By Karen De Vito
According to New York State law, the New York State Department of Environmental Conservation (DEC) has the authority to regulate both tidal and freshwater wetlands. For wetlands that fall within the definition of a regulated wetland in New York, any landowner or developer interested in developing in or around certain wetlands must first apply for a permit with the DEC. In order to facilitate public notice and comment on permit applications, the DEC posts all applications on the on-line Environmental Notice Bulletin (ENB). The ENB is published on-line every Wednesday and lists permit applicants by region. Each week there are numerous permit applications ranging from Title V air permits, to mined land reclamation permits, and freshwater wetland permits to excavate and fill in navigable waters permits. Although the effectiveness of the ENB has been questioned by a number of environmental groups across New York State, it does in fact provide a record of the trend in increased development in and around New York State’s wetlands.
Take for example the number of wetland permits that have been applied for on the November 12, 2003 edition of the ENB. Out of the 24 applicants listed on the ENB, 16 of them proposed to alter either a tidal or freshwater wetland to some degree. The proposed projects range from the construction of two-story single-family homes within the regulated adjacent area of a freshwater wetland, to the construction of a highway interchange within the 100-foot adjacent area. The fact that the number of applicants applying for a wetland permit comprises more than half of the total applicants is quite significant, especially when attempting to quantify the environmental consequences of human activity within New York State.
A comparison of the November 12, 2003 edition of the ENB against the same weekly edition in previous years, paints another interesting, if not alarming picture. The November 13, 2002 edition of the ENB showed 32 permit applicants, with 15 of them applying for some type of wetlands permit. That number represents slightly less than half the total and is less than the percentage from 2003. In the November 14, 2001 edition of the ENB, the percentage of applicants applying for a wetland permit compared to total applicants was again slightly less than half (11/24). The numbers for the November 12, 2003 edition of the ENB alone are enough to show that development of wetlands and their buffers constitute a substantial portion of all of the permit applications reviewed by the DEC, even though there are at least 10 permit programs run by the department. By reviewing the applicants for a similar week over the past three years, it is also noteworthy that during the current year, the number of total applicants has increased, as well as the percentage of wetlands applications compared to all other types of applications.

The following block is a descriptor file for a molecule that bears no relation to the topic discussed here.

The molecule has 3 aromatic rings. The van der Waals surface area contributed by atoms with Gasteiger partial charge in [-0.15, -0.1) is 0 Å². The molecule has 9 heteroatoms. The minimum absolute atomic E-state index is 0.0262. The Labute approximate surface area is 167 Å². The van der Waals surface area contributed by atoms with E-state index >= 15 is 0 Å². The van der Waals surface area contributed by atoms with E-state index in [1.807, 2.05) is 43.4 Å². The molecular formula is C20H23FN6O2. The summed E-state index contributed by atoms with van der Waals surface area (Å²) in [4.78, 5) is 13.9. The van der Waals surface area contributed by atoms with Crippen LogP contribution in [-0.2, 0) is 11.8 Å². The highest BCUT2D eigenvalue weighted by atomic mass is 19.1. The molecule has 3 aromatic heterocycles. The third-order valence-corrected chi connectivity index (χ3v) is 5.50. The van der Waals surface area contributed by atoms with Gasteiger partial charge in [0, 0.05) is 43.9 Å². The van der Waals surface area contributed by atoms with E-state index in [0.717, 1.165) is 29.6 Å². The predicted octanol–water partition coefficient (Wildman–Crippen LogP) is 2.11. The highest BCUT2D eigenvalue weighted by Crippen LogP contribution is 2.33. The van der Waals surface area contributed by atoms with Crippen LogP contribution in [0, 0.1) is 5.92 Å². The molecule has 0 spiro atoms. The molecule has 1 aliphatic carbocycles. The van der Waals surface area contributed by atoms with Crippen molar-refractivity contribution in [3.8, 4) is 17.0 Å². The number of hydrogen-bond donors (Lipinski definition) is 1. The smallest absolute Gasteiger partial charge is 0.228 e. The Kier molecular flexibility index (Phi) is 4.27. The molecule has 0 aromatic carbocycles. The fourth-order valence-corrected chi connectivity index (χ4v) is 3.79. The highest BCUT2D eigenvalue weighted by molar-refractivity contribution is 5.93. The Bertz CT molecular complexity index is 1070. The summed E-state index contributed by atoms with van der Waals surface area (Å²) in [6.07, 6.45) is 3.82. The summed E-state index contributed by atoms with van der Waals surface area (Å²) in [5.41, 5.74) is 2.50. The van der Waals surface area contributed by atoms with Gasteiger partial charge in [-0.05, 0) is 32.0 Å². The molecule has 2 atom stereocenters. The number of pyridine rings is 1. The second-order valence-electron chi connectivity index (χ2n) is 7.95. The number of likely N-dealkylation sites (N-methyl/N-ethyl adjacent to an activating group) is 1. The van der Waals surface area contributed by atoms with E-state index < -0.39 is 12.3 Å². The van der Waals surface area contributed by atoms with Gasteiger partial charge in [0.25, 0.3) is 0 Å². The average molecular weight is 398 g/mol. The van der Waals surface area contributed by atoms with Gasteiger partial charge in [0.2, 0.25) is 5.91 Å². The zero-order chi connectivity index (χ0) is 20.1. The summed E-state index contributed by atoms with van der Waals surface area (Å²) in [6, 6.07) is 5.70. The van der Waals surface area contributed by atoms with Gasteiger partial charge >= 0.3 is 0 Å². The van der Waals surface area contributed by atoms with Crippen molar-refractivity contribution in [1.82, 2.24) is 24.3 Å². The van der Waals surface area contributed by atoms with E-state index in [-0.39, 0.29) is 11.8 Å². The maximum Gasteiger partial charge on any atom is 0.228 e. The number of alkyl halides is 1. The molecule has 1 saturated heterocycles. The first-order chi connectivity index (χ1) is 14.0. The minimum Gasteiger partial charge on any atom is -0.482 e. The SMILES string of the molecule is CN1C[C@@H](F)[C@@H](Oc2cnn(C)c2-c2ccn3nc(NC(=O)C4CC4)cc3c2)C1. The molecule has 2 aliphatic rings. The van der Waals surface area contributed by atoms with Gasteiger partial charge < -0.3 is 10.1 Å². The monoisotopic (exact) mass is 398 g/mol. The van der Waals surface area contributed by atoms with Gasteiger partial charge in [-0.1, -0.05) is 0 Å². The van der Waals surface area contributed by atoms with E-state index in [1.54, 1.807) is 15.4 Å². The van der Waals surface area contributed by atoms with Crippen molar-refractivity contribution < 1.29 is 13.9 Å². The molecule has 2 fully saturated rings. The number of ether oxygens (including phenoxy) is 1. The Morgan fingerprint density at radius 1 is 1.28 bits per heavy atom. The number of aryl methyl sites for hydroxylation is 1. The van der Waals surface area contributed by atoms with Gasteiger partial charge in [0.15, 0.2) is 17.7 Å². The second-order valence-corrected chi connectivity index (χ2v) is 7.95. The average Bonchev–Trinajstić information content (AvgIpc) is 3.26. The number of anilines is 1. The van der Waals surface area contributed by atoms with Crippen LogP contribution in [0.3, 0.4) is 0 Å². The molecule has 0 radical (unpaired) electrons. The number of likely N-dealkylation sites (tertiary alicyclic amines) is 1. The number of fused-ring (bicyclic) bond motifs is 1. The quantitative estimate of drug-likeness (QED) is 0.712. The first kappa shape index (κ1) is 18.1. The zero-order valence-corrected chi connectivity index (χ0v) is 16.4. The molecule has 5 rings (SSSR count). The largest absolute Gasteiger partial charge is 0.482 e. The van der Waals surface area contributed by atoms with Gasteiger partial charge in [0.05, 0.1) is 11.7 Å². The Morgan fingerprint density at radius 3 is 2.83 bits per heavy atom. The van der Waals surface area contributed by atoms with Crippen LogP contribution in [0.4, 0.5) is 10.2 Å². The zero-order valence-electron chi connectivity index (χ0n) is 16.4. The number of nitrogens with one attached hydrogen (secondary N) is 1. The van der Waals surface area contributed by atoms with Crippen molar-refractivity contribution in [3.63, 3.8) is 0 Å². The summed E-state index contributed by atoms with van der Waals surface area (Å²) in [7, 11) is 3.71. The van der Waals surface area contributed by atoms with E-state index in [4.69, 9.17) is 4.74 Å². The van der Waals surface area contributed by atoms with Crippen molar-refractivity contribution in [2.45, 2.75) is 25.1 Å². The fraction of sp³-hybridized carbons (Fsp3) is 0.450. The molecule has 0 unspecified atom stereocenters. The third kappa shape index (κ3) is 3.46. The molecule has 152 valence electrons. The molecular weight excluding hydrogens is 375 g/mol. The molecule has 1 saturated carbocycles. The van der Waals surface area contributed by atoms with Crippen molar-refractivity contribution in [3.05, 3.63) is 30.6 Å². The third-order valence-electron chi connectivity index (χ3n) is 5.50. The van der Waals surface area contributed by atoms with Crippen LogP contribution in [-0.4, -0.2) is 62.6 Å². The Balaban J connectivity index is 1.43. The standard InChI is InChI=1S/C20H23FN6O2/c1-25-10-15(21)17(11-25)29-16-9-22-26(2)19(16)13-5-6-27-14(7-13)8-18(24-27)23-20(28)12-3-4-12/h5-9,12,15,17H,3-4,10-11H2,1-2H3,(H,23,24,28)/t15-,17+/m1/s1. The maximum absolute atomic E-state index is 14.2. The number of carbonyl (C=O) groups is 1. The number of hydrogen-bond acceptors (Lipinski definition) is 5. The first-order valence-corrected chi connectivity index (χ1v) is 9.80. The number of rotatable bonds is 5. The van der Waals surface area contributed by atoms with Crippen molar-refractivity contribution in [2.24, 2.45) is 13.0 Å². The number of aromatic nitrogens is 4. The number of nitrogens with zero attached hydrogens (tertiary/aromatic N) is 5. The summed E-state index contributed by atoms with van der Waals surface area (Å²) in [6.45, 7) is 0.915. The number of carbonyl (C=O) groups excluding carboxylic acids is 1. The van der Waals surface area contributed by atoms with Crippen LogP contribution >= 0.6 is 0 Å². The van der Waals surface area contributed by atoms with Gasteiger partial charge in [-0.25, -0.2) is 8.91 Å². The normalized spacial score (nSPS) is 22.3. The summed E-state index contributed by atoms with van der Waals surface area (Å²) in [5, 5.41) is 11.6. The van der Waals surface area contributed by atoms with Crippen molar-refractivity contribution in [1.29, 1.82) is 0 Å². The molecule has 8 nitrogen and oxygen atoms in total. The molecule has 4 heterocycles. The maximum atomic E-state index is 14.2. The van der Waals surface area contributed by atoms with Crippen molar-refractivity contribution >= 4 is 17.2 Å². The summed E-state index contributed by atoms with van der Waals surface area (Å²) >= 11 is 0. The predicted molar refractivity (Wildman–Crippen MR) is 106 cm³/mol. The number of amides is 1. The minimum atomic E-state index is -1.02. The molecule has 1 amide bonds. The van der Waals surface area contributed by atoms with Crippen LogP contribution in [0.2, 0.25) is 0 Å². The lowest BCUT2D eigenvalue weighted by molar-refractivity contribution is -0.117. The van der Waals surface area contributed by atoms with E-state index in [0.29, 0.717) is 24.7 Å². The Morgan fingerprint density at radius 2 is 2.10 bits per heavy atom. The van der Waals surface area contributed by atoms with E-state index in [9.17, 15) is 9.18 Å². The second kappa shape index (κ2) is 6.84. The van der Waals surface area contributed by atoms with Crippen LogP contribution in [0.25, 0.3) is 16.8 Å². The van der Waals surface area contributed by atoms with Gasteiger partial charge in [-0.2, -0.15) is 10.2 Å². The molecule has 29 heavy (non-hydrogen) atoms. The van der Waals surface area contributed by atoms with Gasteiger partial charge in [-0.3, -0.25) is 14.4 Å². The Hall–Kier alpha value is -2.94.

Although these numbers are revealing, they do not represent the total impact development has had on New York State’s wetlands. If the DEC does not act as the lead agency for the environmental review process, then often the town board does, and many proposed developments may become reality under those circumstances as well. A prime example is the proposal to rezone a 36-acre tract that includes wetlands to make way for a housing/retail complex in Chili, NY. Local residents near the 36-acre parcel assert that the development would destroy a natural resource, eliminate a buffer between houses and neighboring shopping plaza, and worsen a flooding problem in the area.
Disagreement over the characteristics of the area – whether or not the wetlands are isolated and what the actual size of the wetland is (larger or smaller than 12.4 acres) has also brought into question which agencies have jurisdiction over the wetland and the potential to develop it. Additionally, the potential Clean Water Act rollbacks occurring as a result of the Solid Waste Agency of Northern Cook County (SWANNC) court decision may mean less protection for the wetlands at the federal level. Many of New York’s wetlands and small streams are intermittent, with 5,075 miles of New York’s 52,337 total stream mileage classified as intermittent. These streams are the water bodies most at risk of losing federal protection.
In response to federal interpretation of the SWANNC decision, a new wetlands bill, A.7905 /S.4480, was introduced during the 2003 legislative session. The bill, among other things, would lower the threshold of wetlands protected under state law from 12.4 acres to one acre. The bill remained in the Environmental Conservation Committees of both the Senate and Assembly at the end of the 2003 session.